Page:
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Is the future of the dinner queue at their fingertips?

Is it a handy method of keeping track of students or an Orwellian instrument of control? Irena Barker weighs the pros and cons of fingerprinting

RODERICK WOO, Hong Kong's privacy commissioner, banned fingerprinting in schools on the grounds that it could infringe children's rights.

But in England, the collection of biometric data from fingerprints has become hugely popular over the past five years.

Not without some outcry from parents, the press and MPs, an estimated 3,500 schools have scanned pupils' fingerprints so they can withdraw books from libraries, gain access to buildings, or even buy their lunch.

With the introduction of fingerprint technology, items that could easily be lost or stolen by bullies, such as library cards and cash, have been all but eliminated in some schools.

Other body parts may soon be put to similar use. Iris recognition technology, which proved too slow in a recent Sunderland school canteen trial, is developing fast.

In future, registers could literally be taken "in the blink of an eye". Or pupils could have their faces scanned to enter buildings. And the Government has already commissioned studies on using voice recognition technology to conduct oral exams over mobile phones.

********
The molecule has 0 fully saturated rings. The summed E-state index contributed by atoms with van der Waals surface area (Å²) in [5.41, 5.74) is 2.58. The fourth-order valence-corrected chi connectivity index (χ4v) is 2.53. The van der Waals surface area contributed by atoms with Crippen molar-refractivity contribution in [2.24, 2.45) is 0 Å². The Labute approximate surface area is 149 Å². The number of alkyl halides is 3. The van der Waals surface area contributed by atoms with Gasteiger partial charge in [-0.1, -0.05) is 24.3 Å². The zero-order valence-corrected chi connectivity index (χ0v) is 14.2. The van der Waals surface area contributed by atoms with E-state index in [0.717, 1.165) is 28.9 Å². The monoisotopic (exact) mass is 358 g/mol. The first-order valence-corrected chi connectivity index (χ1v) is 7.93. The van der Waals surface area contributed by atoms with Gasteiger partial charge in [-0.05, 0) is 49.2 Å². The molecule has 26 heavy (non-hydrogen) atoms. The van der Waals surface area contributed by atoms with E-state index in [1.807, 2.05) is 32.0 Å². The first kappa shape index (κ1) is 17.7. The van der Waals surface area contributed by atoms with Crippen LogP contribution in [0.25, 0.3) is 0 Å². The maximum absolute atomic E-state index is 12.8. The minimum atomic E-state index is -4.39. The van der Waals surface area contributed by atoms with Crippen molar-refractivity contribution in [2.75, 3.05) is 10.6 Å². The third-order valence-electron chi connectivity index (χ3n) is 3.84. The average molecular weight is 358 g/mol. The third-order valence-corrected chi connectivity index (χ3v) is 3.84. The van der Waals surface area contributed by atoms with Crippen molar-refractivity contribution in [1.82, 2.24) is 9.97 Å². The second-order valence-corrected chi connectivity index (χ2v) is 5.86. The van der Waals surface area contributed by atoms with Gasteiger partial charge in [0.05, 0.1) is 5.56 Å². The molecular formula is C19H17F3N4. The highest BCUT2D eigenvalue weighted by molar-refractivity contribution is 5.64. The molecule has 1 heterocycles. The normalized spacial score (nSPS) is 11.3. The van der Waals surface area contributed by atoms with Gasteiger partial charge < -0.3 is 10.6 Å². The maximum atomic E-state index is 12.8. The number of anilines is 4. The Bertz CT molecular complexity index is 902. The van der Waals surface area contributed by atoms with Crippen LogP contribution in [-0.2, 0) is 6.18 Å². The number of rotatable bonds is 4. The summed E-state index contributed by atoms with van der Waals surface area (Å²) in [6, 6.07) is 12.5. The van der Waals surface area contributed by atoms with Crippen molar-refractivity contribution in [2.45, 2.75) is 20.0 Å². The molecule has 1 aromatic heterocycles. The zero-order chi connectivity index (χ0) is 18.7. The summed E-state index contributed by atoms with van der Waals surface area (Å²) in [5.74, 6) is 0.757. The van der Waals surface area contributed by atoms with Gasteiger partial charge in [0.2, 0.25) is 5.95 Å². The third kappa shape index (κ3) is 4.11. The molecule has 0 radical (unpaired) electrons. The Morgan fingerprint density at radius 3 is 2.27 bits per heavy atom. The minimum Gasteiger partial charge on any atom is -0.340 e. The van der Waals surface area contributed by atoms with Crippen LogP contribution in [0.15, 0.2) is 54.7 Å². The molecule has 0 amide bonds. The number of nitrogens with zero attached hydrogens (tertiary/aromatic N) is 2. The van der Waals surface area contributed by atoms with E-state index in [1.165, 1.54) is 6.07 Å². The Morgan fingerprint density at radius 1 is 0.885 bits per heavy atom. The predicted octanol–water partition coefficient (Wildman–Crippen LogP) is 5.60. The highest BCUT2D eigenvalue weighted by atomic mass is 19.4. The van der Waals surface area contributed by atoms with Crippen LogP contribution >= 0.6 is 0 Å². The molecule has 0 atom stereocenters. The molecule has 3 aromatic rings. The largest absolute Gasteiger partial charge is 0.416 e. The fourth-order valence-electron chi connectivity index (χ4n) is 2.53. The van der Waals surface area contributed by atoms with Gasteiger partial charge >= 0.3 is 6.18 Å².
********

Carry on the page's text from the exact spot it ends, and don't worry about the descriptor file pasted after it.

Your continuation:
All these emerging options, and their accompanying controversies over data protection and human rights, can leave school leaders bewildered especially as decisions on which systems to install, or whether to introduce them at all, are generally left up to individual schools.

Becta, the educational technology agency, which was unable to provide figures on the uptake of biometric systems, has only recently issued guidance on the issue.

The question of consent is clearly one of the most controversial. Should parental permission be sought for scanning children's fingerprints and turning that data into a unique string of numbers? Can that information be passed on to the police or other agencies?

The Becta guidance is foggy, but it says there is "nothing explicit in the Data Protection Act" requiring schools to gain parental permission. They advise schools to inform pupils about the use of their data, but there is nothing to specify when a child is too young to give consent. Becta does advise schools to involve pupils and parents in any decisions they make.

Earlier this year, a cross-party group of 85 MPs signed an Early Day Motion calling for compulsory consent for such systems. Despite the vagueness of the existing law, those headteachers who have been through the process advise others to seek parental permission first. If parents are helped to understand the system, they say, there tends to be less opposition to the idea.